Newsletter Archive

E-News Issue #104

Feb 8, 2007

Welcome back from the Christmas break and the start of an exciting year - our 20th year of operation!
I feel it will be exciting as the world finally comes to accept the problems and challenges of global warming.

For our industry, grid connected systems are becoming more prevalent. From July 1 we should have the AGO solar rebate extended with perhaps increased levels of assistance.

This will be a bumper issue of the e-newsletter so I better get on with it hey!

New Online Shop

We are pleased to announce a brand new look web site. All the information that was on the old site is still here of course - an estimated 3000 pages or more! We believe that generally it will be easier and quicker to navigate. The exact URL of each page will now be displayed onto your computer (unlike the former site with 'frames')

In the Products section you will notice quite a few changes. Most of the 600 products have nice new pics thanks to Dave Christmas. The same product codes have been kept but some of the products are in a new section - eg the Sundaya kit lights are now in the lighting section. We feel the new 'cascade type menu' on the left should make product identification easier and quicker.

The web Shop has an on board 'Quick Find' search engine. If you want, for example, to see all the Sundaya products together, type 'SUN' into the search facility. Those of you who already had `completeĀ“ details in our computer as a previous customer should have received an email last week inviting you to let us migrate these details to the shop. This means you won't have to type in your name address etc to make a purchase (note - we do not store/retain your credit card details). Last but not least, we have placed some of our panels on special - so check it all out when you have a few minutes!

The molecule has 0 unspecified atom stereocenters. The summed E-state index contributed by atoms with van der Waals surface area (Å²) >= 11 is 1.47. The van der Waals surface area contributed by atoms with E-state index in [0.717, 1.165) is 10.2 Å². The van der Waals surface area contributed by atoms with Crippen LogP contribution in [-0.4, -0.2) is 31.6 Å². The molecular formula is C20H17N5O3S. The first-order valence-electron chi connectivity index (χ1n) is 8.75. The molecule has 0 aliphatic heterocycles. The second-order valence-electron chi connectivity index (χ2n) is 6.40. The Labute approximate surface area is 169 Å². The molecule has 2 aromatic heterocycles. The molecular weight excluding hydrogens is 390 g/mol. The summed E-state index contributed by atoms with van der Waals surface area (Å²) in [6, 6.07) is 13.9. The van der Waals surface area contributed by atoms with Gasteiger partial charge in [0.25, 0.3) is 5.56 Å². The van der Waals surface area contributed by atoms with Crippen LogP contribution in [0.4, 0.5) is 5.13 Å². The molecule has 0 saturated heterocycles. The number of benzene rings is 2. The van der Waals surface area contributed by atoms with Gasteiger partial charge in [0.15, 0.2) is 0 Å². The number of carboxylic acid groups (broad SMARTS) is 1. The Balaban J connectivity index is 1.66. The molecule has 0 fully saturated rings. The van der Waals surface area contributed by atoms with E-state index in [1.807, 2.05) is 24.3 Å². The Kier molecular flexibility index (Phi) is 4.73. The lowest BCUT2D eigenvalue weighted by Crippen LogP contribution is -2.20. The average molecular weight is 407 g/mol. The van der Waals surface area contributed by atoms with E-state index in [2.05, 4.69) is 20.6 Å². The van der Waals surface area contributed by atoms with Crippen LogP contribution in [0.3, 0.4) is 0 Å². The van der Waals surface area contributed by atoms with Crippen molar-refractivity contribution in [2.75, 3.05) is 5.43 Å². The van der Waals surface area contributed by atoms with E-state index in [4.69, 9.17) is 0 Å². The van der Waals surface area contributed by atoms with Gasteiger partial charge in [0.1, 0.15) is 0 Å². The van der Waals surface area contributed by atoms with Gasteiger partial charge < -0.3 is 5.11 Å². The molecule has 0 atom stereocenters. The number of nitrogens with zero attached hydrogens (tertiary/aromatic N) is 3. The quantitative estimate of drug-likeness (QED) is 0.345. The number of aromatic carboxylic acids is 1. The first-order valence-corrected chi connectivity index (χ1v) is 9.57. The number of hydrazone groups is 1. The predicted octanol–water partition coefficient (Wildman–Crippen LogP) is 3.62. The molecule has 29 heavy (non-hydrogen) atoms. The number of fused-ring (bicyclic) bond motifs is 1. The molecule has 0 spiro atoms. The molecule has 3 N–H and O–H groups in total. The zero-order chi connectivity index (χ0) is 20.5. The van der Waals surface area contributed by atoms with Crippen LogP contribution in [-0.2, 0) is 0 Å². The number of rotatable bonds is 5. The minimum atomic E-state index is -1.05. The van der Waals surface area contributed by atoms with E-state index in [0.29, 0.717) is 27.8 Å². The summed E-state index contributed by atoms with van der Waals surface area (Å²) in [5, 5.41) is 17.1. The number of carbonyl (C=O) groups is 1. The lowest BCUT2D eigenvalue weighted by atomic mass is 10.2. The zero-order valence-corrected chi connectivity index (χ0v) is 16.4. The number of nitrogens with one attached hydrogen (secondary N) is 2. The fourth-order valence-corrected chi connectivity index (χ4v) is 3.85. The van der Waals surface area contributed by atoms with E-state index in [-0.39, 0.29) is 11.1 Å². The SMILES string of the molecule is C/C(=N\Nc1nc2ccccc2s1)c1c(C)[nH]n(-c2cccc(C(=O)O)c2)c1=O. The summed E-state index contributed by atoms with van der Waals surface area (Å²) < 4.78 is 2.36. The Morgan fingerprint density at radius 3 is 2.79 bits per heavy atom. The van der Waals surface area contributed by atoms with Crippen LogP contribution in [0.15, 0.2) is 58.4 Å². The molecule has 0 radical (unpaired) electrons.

Pumps

As a number of customers have experienced problems with the variable speed Shurflo pump, we have decided to discontinue this model. However, the smaller standard model has not been a problem and we have put this model on special. We are now carrying a range of Johnson pumps for the domestic pressure pump application. With a 3 year manufacturers warranty we feel they will prove to be a lot more reliable than the other brands!

Efficiency of 12/24V and 230V Pumps

Pumps Hugh Murtagh contributed the following article before he left us to undertake an electrical engineering degree:-

To test the efficiency of a pump, its application first needs to be determined so we may emulate daily use. In an energy efficient house, it could be that 1 shower and 1 kitchen/laundry tap are running at the same time for perhaps 1 hour per day. Two types of pump were tested and found to have positive and negative aspects: A 12/24v variable-speed pump is capable of running the above requirements at reasonable pressure. However, the 12/24v pump is not capable of doing more, and diaphragm replacement every 2 years can be discouraging.